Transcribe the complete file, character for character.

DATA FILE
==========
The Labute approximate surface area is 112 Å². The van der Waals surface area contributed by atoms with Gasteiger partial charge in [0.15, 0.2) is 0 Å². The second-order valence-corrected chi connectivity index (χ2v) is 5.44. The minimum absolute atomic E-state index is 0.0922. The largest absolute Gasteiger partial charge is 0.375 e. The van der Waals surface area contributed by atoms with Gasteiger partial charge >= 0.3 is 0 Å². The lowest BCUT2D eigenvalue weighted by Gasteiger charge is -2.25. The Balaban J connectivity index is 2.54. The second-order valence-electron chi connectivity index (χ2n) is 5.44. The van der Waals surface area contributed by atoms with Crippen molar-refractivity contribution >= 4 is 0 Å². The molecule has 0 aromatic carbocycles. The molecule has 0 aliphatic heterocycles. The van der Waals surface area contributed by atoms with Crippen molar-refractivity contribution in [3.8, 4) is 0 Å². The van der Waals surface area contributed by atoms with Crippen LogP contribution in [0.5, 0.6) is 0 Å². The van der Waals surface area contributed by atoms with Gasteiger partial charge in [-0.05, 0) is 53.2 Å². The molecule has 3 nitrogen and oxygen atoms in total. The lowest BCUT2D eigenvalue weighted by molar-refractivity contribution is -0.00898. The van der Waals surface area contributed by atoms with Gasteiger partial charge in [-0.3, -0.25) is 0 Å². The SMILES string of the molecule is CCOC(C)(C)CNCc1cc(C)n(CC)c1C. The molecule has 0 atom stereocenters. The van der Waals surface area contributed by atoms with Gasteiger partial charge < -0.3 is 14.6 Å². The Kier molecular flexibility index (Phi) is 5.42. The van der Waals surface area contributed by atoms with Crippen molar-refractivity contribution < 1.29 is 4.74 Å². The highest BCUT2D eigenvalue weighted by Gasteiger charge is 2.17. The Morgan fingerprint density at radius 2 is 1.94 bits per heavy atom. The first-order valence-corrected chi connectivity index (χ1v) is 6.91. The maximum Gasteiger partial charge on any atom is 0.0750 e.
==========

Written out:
The Labute approximate surface area is 112 Å². The van der Waals surface area contributed by atoms with Gasteiger partial charge in [0.15, 0.2) is 0 Å². The second-order valence-corrected chi connectivity index (χ2v) is 5.44. The minimum absolute atomic E-state index is 0.0922. The largest absolute Gasteiger partial charge is 0.375 e. The van der Waals surface area contributed by atoms with Gasteiger partial charge >= 0.3 is 0 Å². The lowest BCUT2D eigenvalue weighted by Gasteiger charge is -2.25. The Balaban J connectivity index is 2.54. The second-order valence-electron chi connectivity index (χ2n) is 5.44. The van der Waals surface area contributed by atoms with Crippen molar-refractivity contribution >= 4 is 0 Å². The molecule has 0 aromatic carbocycles. The molecule has 0 aliphatic heterocycles. The van der Waals surface area contributed by atoms with Crippen molar-refractivity contribution in [3.8, 4) is 0 Å². The van der Waals surface area contributed by atoms with Crippen LogP contribution in [0.5, 0.6) is 0 Å². The van der Waals surface area contributed by atoms with Gasteiger partial charge in [-0.05, 0) is 53.2 Å². The molecule has 3 nitrogen and oxygen atoms in total. The lowest BCUT2D eigenvalue weighted by molar-refractivity contribution is -0.00898. The van der Waals surface area contributed by atoms with Gasteiger partial charge in [-0.3, -0.25) is 0 Å². The SMILES string of the molecule is CCOC(C)(C)CNCc1cc(C)n(CC)c1C. The molecule has 0 atom stereocenters. The van der Waals surface area contributed by atoms with Gasteiger partial charge < -0.3 is 14.6 Å². The Kier molecular flexibility index (Phi) is 5.42. The van der Waals surface area contributed by atoms with Crippen molar-refractivity contribution < 1.29 is 4.74 Å². The highest BCUT2D eigenvalue weighted by Gasteiger charge is 2.17. The Morgan fingerprint density at radius 2 is 1.94 bits per heavy atom. The first-order valence-corrected chi connectivity index (χ1v) is 6.91. The maximum Gasteiger partial charge on any atom is 0.0750 e.